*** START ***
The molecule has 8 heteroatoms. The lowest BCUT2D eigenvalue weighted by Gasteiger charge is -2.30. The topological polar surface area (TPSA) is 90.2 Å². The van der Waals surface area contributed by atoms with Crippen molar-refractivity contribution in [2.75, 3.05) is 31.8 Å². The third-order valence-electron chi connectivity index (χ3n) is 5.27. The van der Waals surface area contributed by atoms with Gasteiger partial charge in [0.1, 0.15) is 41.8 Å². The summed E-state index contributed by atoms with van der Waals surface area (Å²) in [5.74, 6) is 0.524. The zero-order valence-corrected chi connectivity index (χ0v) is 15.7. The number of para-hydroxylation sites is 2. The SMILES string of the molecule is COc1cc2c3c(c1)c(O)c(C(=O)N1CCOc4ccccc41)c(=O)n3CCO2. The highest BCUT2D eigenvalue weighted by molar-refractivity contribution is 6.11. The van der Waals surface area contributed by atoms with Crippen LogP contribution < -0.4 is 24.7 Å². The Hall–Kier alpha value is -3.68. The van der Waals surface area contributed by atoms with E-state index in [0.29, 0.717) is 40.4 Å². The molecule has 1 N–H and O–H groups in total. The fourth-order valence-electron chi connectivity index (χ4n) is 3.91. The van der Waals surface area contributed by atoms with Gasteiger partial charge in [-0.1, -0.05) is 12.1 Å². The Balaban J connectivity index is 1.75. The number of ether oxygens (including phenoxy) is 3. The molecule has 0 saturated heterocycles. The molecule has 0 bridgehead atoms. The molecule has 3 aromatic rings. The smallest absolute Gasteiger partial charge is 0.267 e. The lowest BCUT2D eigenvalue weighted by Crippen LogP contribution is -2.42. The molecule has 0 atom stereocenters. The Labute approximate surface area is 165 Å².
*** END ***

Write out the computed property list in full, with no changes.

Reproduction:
The molecule has 8 heteroatoms. The lowest BCUT2D eigenvalue weighted by Gasteiger charge is -2.30. The topological polar surface area (TPSA) is 90.2 Å². The van der Waals surface area contributed by atoms with Crippen molar-refractivity contribution in [2.75, 3.05) is 31.8 Å². The third-order valence-electron chi connectivity index (χ3n) is 5.27. The van der Waals surface area contributed by atoms with Gasteiger partial charge in [0.1, 0.15) is 41.8 Å². The summed E-state index contributed by atoms with van der Waals surface area (Å²) in [5.74, 6) is 0.524. The zero-order valence-corrected chi connectivity index (χ0v) is 15.7. The number of para-hydroxylation sites is 2. The SMILES string of the molecule is COc1cc2c3c(c1)c(O)c(C(=O)N1CCOc4ccccc41)c(=O)n3CCO2. The highest BCUT2D eigenvalue weighted by molar-refractivity contribution is 6.11. The van der Waals surface area contributed by atoms with Crippen LogP contribution < -0.4 is 24.7 Å². The Hall–Kier alpha value is -3.68. The van der Waals surface area contributed by atoms with E-state index in [0.29, 0.717) is 40.4 Å². The molecule has 1 N–H and O–H groups in total. The fourth-order valence-electron chi connectivity index (χ4n) is 3.91. The van der Waals surface area contributed by atoms with Gasteiger partial charge in [-0.1, -0.05) is 12.1 Å². The Balaban J connectivity index is 1.75. The number of ether oxygens (including phenoxy) is 3. The molecule has 0 saturated heterocycles. The molecule has 0 bridgehead atoms. The molecule has 3 aromatic rings. The smallest absolute Gasteiger partial charge is 0.267 e. The lowest BCUT2D eigenvalue weighted by Crippen LogP contribution is -2.42. The molecule has 0 atom stereocenters. The Labute approximate surface area is 165 Å².